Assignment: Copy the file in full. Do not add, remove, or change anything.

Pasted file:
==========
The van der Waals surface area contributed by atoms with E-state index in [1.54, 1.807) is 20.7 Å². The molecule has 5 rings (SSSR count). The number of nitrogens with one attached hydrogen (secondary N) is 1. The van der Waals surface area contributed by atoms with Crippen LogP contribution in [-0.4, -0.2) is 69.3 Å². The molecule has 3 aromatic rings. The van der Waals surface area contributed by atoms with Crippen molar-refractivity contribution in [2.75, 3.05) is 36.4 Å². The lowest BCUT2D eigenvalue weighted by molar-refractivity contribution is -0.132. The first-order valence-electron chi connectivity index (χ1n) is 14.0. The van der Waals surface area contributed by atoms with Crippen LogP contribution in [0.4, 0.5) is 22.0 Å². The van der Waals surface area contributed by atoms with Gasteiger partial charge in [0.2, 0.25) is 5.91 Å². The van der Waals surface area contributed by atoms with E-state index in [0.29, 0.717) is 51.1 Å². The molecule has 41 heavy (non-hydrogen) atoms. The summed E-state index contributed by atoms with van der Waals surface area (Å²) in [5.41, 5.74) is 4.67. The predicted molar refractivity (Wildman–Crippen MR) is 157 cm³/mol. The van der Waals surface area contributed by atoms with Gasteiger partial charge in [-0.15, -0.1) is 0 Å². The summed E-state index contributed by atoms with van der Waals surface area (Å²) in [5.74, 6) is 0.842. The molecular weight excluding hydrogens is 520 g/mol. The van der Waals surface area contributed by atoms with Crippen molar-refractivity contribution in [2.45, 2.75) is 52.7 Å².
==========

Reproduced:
The van der Waals surface area contributed by atoms with E-state index in [1.54, 1.807) is 20.7 Å². The molecule has 5 rings (SSSR count). The number of nitrogens with one attached hydrogen (secondary N) is 1. The van der Waals surface area contributed by atoms with Crippen LogP contribution in [-0.4, -0.2) is 69.3 Å². The molecule has 3 aromatic rings. The van der Waals surface area contributed by atoms with Crippen molar-refractivity contribution in [2.75, 3.05) is 36.4 Å². The lowest BCUT2D eigenvalue weighted by molar-refractivity contribution is -0.132. The first-order valence-electron chi connectivity index (χ1n) is 14.0. The van der Waals surface area contributed by atoms with Crippen LogP contribution in [0.4, 0.5) is 22.0 Å². The van der Waals surface area contributed by atoms with Gasteiger partial charge in [0.2, 0.25) is 5.91 Å². The van der Waals surface area contributed by atoms with E-state index in [0.29, 0.717) is 51.1 Å². The molecule has 41 heavy (non-hydrogen) atoms. The summed E-state index contributed by atoms with van der Waals surface area (Å²) in [5.41, 5.74) is 4.67. The predicted molar refractivity (Wildman–Crippen MR) is 157 cm³/mol. The van der Waals surface area contributed by atoms with Gasteiger partial charge in [-0.15, -0.1) is 0 Å². The summed E-state index contributed by atoms with van der Waals surface area (Å²) in [5.74, 6) is 0.842. The molecular weight excluding hydrogens is 520 g/mol. The van der Waals surface area contributed by atoms with Crippen molar-refractivity contribution in [2.45, 2.75) is 52.7 Å².